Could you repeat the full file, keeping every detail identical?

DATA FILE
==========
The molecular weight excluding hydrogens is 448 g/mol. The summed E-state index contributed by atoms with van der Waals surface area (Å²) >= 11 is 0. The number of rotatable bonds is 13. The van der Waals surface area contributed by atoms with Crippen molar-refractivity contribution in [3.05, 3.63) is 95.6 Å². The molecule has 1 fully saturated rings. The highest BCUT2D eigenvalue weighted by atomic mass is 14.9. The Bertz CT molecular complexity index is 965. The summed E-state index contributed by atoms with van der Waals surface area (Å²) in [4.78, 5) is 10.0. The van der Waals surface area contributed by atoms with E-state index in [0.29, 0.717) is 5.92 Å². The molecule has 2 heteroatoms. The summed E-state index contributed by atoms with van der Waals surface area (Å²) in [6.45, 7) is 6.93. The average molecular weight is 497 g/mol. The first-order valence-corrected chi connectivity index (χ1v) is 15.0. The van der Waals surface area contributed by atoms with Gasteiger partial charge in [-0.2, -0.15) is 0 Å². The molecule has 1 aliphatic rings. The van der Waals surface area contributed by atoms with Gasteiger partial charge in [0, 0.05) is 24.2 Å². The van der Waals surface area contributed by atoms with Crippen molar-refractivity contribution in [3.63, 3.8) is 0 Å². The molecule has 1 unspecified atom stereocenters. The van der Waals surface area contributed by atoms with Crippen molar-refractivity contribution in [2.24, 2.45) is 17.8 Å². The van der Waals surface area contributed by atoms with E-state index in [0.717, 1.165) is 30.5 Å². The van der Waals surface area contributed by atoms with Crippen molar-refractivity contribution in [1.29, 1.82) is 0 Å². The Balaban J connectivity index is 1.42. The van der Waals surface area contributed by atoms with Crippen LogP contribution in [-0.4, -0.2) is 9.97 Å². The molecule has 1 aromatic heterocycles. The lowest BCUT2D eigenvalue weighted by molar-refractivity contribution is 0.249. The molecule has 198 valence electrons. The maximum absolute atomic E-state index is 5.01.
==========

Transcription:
The molecular weight excluding hydrogens is 448 g/mol. The summed E-state index contributed by atoms with van der Waals surface area (Å²) >= 11 is 0. The number of rotatable bonds is 13. The van der Waals surface area contributed by atoms with Crippen molar-refractivity contribution in [3.05, 3.63) is 95.6 Å². The molecule has 1 fully saturated rings. The highest BCUT2D eigenvalue weighted by atomic mass is 14.9. The Bertz CT molecular complexity index is 965. The summed E-state index contributed by atoms with van der Waals surface area (Å²) in [4.78, 5) is 10.0. The van der Waals surface area contributed by atoms with E-state index in [0.29, 0.717) is 5.92 Å². The molecule has 2 heteroatoms. The summed E-state index contributed by atoms with van der Waals surface area (Å²) in [6.45, 7) is 6.93. The average molecular weight is 497 g/mol. The first-order valence-corrected chi connectivity index (χ1v) is 15.0. The van der Waals surface area contributed by atoms with Gasteiger partial charge in [-0.2, -0.15) is 0 Å². The molecule has 1 aliphatic rings. The van der Waals surface area contributed by atoms with Gasteiger partial charge in [0, 0.05) is 24.2 Å². The van der Waals surface area contributed by atoms with Crippen molar-refractivity contribution in [3.63, 3.8) is 0 Å². The molecule has 1 unspecified atom stereocenters. The van der Waals surface area contributed by atoms with Crippen molar-refractivity contribution in [2.24, 2.45) is 17.8 Å². The van der Waals surface area contributed by atoms with E-state index in [0.717, 1.165) is 30.5 Å². The van der Waals surface area contributed by atoms with Crippen molar-refractivity contribution in [1.29, 1.82) is 0 Å². The Balaban J connectivity index is 1.42. The van der Waals surface area contributed by atoms with Crippen LogP contribution in [-0.4, -0.2) is 9.97 Å². The molecule has 1 aromatic heterocycles. The lowest BCUT2D eigenvalue weighted by molar-refractivity contribution is 0.249. The molecule has 198 valence electrons. The maximum absolute atomic E-state index is 5.01.